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Lockdown: birding vs shooting?

An interesting debate is taking place on Twitter right now, discussing why it is that shooters are able to go out and kill birds during lockdown while birders (of all sorts from ‘I like to look at birds while I walk’ to ‘I want that Northen Mockingbird on my list and I want it now’) aren’t allowed to just go and look at them. We 100% agree that travelling hundreds of miles during lockdown to congregate somewhere just to see a rare bird is an undeniably stupid thing to do. We are birders ourselves (and used to twitch regularly) but there’s no excuse for breaking the law and risking spreading a dangerous virus like Covid-19 under any circumstances. But this isn’t about a handful of birders behaving irresponsibly. The larger and more pertinent question is surely this: why is there a seeming disparity between the way birders and shooters are treated? How do shooters (and fox hunters before them – they managed to circumvent the ‘Rule of Six’ back in the autumn remember) seem to usually get what they want (which with the best will in the world is simply to be allowed to kill even more wild animals)?

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BirdLife webinar | Bird trade in Asia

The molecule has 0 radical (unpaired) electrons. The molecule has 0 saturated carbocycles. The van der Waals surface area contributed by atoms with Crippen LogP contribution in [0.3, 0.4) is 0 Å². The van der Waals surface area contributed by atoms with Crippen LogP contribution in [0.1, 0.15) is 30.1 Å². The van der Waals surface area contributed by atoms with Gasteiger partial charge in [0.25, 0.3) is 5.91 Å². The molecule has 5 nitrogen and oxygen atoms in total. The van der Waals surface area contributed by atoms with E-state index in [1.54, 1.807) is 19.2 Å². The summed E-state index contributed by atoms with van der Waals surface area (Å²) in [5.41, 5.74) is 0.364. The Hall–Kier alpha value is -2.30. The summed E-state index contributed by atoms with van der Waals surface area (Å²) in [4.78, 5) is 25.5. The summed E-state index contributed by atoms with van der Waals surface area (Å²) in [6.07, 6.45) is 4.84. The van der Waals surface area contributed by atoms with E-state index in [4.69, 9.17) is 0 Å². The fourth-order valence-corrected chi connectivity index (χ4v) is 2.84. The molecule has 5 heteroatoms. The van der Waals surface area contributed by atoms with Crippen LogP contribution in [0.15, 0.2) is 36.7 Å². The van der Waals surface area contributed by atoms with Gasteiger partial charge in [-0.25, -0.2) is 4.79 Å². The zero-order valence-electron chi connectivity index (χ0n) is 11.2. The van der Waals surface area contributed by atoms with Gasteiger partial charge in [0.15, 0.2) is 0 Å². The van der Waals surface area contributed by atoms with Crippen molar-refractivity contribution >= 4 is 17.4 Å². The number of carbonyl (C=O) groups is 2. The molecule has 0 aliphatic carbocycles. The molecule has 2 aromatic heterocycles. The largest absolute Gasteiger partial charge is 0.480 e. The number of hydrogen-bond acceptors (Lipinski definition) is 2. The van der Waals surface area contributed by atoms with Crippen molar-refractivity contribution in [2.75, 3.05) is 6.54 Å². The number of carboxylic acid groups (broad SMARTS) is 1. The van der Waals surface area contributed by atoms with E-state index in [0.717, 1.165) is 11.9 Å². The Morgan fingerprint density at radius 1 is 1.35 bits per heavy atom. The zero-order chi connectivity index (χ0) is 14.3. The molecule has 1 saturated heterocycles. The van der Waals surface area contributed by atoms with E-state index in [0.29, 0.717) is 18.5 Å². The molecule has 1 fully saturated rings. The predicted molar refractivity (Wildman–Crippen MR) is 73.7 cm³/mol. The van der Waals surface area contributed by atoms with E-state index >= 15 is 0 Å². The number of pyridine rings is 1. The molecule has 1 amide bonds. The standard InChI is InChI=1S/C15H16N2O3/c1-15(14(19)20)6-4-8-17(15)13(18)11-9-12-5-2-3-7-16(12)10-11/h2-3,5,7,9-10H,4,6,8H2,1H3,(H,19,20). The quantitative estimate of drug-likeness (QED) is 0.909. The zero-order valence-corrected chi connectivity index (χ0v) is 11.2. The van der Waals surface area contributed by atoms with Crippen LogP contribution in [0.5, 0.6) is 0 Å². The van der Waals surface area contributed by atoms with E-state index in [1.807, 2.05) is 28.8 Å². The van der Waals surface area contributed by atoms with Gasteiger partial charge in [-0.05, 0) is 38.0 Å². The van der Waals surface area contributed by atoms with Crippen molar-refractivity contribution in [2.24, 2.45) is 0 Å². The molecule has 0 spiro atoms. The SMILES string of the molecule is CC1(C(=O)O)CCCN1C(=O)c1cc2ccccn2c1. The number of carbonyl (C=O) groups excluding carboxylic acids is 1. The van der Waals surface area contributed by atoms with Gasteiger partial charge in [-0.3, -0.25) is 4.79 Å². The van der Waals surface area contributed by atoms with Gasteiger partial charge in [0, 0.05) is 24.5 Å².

Has the way we all do business changed as a response to Covid-19? Take BirdLife International’s webinar for example. Sure, webinars have been around for a while now, but the audio and video quality has come on leaps and bounds. They are more interactive. And for those more e-weary members of the potential audience, the carbon savings of not flying around the world to a meeting is well worth the additional screentime a webinar might involve. Webinars sound so obvious now: but if you began taking an interest in these issues when dial-up modems seemed revolutionary, this still feels like a huge advance.

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Solastalgia – a quiet mourning

Solastalgia describes, according to philosopher Glenn Albrecht, the man who coined the term, “the feeling of distress associated with environmental change close to your home”. It seems to be a perfect word to describe a sadness that I’m sure many can feel sneaking up on us as we come out of lockdown, as we hurtle into a ‘new normal’ that I don’t think will look much different to the ‘old normal’.

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Guest post: 6,000 mile flights and the lengths Dukes go to avoid bird poo

This spring Chatsworth House have been permitted to put up bird netting to stop swifts, swallows and martins pooing on their statues. Swallows are visitors to Chatsworth House, migrating up to 6,000 mile to nest in the same place each year. They are summer visitors and have a small timeframe to breed in and it is possible that many of these birds won’t manage to find an appropriate alternative. Instead of supporting the declining population, Chatsworth could in fact be contributing to their further decline.